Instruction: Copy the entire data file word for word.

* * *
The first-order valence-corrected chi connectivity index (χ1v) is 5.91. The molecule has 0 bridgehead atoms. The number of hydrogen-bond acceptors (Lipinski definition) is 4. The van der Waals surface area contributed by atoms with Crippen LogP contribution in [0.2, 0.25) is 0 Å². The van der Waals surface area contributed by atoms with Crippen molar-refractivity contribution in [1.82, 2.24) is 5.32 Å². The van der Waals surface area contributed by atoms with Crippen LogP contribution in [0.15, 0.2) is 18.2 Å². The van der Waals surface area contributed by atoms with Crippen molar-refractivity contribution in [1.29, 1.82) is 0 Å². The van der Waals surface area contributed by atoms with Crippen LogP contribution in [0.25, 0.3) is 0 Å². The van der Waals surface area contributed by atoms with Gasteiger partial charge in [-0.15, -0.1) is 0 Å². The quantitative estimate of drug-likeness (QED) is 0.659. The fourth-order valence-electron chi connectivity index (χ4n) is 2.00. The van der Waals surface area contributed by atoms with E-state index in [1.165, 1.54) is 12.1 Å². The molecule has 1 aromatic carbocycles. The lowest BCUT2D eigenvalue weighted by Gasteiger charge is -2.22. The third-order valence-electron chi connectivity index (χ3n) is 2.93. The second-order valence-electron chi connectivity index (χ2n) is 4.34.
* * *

The first-order valence-corrected chi connectivity index (χ1v) is 5.91. The molecule has 0 bridgehead atoms. The number of hydrogen-bond acceptors (Lipinski definition) is 4. The van der Waals surface area contributed by atoms with Crippen LogP contribution in [0.2, 0.25) is 0 Å². The van der Waals surface area contributed by atoms with Crippen molar-refractivity contribution in [1.82, 2.24) is 5.32 Å². The van der Waals surface area contributed by atoms with Crippen LogP contribution in [0.15, 0.2) is 18.2 Å². The van der Waals surface area contributed by atoms with Crippen molar-refractivity contribution in [1.29, 1.82) is 0 Å². The van der Waals surface area contributed by atoms with Crippen LogP contribution in [0.25, 0.3) is 0 Å². The van der Waals surface area contributed by atoms with Gasteiger partial charge in [-0.15, -0.1) is 0 Å². The quantitative estimate of drug-likeness (QED) is 0.659. The fourth-order valence-electron chi connectivity index (χ4n) is 2.00. The van der Waals surface area contributed by atoms with E-state index in [1.165, 1.54) is 12.1 Å². The molecule has 1 aromatic carbocycles. The lowest BCUT2D eigenvalue weighted by Gasteiger charge is -2.22. The third-order valence-electron chi connectivity index (χ3n) is 2.93. The second-order valence-electron chi connectivity index (χ2n) is 4.34.